Why does Nietzsche think that the belief in a soul is a "superstition"?

Nietzsche identifies many of the errors in traditional philosophy with a misunderstanding of and a heavy reliance on grammar. One of his pet peeves is the misunderstanding of the subject-predicate form. Because we can separate sentences like "I think" into a subject and a predicate, we come to see the subject and predicate as distinct. There is the subject, "I," and then the act of thinking is a predicate tacked onto it so that the "I" is some entity distinct from the thinking itself. If we were to ask what this "I" is, we might say that "I am a thing that thinks" or "I am a human being," but in each case, we would be attaching a predicate onto the "I," a predicate that can also be detached. "...am a human being" is just one thing we can say about "I," but it doesn't tell us what the "I" itself is. Ultimately, there is nothing that is inseparably attached to this "I," and, according to Nietzsche, we come to name this nothing a "soul."

What does Nietzsche take to be wrong with our understanding of cause and effect?

Nietzsche complains that we "reify" the notions of cause and effect, that we come to see them as things. Our use of language leads us to believe that there is something in, say, a billiard ball--some sort of "causal power"--that allows it to "effect" the movement of another billiard ball it comes into contact with. Nietzsche suggests that there is no such thing as cause and effect in nature: they are just concepts that we invent and apply to the things we observe. Interestingly, this position is almost identical to ##Hume##'s, a philosopher whom Nietzsche condemns as being "a debasement and lowering of the value of the concept of 'philosophy'" in section 252.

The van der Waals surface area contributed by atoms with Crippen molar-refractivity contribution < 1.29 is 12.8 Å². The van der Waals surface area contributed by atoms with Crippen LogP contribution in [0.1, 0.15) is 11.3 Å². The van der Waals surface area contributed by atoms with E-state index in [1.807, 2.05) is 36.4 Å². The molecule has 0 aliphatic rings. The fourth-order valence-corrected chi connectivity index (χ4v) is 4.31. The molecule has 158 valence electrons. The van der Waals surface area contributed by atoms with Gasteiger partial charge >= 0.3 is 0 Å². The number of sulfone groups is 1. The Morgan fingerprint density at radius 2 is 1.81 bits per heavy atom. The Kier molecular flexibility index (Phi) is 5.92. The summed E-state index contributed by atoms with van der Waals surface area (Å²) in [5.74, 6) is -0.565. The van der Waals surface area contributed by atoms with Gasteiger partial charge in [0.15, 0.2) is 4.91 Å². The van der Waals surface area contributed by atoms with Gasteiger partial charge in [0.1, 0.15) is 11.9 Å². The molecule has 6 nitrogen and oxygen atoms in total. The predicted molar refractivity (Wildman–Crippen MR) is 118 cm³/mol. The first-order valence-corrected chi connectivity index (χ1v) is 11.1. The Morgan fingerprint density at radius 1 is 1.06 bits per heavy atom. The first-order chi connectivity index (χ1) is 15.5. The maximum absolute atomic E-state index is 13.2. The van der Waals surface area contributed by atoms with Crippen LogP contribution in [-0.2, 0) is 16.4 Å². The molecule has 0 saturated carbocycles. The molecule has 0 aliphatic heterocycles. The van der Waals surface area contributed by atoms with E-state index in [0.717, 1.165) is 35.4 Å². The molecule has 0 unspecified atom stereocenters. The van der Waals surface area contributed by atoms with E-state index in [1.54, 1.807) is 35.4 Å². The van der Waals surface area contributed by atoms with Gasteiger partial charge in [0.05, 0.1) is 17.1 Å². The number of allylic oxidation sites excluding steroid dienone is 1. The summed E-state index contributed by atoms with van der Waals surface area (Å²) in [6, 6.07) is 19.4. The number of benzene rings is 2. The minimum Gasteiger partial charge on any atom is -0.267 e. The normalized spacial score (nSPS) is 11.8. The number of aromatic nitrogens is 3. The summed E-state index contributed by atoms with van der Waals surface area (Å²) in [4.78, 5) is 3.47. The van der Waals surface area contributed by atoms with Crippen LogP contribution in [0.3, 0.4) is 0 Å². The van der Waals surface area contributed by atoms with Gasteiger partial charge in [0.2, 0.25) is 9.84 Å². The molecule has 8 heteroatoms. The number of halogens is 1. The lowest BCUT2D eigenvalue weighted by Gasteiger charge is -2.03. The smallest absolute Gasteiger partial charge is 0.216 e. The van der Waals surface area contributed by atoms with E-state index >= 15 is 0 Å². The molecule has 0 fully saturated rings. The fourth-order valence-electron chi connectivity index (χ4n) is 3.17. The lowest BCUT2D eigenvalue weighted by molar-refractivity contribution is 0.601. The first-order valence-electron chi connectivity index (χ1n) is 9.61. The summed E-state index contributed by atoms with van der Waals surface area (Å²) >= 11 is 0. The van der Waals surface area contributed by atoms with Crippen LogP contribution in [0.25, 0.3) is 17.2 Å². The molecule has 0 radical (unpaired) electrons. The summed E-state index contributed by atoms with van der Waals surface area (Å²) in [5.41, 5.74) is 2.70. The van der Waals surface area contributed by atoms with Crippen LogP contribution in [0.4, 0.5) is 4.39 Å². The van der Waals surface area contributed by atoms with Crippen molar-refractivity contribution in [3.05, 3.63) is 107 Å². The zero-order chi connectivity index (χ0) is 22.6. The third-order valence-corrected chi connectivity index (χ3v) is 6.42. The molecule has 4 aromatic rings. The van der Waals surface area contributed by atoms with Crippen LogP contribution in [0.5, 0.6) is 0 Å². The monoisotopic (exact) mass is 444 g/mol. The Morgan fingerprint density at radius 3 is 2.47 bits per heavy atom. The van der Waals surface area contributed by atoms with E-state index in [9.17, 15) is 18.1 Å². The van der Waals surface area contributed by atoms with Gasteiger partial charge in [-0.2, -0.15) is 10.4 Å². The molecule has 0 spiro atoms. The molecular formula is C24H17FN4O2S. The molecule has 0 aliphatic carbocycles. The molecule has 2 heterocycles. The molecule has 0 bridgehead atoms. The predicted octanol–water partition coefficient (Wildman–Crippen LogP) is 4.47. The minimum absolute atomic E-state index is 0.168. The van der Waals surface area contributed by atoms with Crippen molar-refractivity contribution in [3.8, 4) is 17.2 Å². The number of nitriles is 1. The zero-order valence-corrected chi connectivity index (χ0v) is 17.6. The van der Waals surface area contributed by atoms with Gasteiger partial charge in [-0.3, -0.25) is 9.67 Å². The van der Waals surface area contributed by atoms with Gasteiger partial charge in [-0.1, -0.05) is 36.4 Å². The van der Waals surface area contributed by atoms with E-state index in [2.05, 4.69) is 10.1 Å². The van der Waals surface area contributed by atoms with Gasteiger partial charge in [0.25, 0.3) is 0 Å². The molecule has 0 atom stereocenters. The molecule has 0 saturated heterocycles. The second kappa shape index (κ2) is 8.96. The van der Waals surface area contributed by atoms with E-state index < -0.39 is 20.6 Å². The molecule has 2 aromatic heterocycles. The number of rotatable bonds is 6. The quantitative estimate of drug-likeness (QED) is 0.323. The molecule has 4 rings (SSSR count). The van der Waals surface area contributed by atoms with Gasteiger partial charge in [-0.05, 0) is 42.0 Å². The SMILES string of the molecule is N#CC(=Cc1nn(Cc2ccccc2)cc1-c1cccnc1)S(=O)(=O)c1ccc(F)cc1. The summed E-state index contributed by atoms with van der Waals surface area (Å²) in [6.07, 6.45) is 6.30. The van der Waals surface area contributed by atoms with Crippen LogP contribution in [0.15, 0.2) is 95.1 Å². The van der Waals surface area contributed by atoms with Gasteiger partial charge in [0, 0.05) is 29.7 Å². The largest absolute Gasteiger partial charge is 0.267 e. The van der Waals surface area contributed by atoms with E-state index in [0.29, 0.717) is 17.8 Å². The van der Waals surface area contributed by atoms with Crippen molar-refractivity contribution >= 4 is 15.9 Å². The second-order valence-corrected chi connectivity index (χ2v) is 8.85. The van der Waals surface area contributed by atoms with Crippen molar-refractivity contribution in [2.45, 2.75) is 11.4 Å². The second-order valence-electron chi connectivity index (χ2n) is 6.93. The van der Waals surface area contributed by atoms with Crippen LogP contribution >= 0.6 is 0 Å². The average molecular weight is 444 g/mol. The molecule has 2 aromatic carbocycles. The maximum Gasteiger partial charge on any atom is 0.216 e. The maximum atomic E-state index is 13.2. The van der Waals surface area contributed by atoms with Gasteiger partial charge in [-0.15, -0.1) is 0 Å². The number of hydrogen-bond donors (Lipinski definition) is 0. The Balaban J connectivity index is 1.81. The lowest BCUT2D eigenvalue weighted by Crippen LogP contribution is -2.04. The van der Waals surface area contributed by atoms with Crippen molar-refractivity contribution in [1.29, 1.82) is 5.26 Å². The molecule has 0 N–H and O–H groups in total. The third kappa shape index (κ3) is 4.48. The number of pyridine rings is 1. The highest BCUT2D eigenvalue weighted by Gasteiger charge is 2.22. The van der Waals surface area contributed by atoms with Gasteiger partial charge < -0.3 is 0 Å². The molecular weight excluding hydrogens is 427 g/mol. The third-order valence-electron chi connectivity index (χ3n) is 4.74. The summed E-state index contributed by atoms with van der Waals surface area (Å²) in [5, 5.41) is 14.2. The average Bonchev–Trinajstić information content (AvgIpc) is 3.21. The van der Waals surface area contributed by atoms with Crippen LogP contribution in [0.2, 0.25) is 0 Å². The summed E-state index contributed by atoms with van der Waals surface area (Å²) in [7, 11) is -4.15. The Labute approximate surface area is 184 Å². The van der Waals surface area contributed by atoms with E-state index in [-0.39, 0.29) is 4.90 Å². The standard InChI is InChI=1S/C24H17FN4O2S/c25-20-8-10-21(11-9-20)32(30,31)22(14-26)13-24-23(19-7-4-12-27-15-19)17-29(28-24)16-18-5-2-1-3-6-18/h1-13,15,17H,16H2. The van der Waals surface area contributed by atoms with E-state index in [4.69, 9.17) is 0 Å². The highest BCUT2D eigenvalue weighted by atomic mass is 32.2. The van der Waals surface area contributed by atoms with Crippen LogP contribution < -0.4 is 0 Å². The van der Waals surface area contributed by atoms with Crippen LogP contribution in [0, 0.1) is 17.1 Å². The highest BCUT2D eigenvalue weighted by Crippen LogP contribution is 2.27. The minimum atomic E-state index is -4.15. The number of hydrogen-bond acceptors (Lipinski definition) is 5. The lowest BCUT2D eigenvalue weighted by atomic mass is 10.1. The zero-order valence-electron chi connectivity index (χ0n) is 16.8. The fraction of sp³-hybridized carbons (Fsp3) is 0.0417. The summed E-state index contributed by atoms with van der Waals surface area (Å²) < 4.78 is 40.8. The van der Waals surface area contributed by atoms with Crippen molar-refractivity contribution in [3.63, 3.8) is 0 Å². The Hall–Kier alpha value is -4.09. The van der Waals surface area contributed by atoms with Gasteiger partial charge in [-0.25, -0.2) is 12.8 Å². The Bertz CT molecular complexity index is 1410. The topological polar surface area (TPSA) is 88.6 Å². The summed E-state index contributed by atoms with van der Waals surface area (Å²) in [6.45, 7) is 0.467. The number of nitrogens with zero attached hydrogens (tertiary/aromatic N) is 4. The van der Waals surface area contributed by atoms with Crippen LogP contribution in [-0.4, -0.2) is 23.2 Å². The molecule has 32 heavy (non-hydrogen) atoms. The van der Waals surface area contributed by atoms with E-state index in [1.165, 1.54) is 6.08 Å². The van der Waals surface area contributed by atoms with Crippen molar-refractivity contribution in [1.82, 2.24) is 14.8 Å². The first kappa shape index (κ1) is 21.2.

Describe Nietzsche's "experimental method." How does it relate to free spirits and the "philosophy of the future"?

Nietzsche's experimental method is not the one used by scientists. Rather, it represents a willingness to look at a matter from any point of view, and to follow out that point of view to all its consequences. For instance, many of us will find Nietzsche's assertion that all human interactions ultimately consist of a struggle for power quite disagreeable. Perhaps Nietzsche feels the same way, but his experimental method dictates that he cannot discard that suggestion simply because it is unpleasant. He must try it out, see if it works, see if it is a good interpretation of the world. This ability to look at matters from any point of view is crucial to the flexibility of mind that Nietzsche values in a free spirit, and is necessary to the "philosophy of the future" if it is to have the courage to uncover assumptions and prejudices that have glued down philosophy for millennia.

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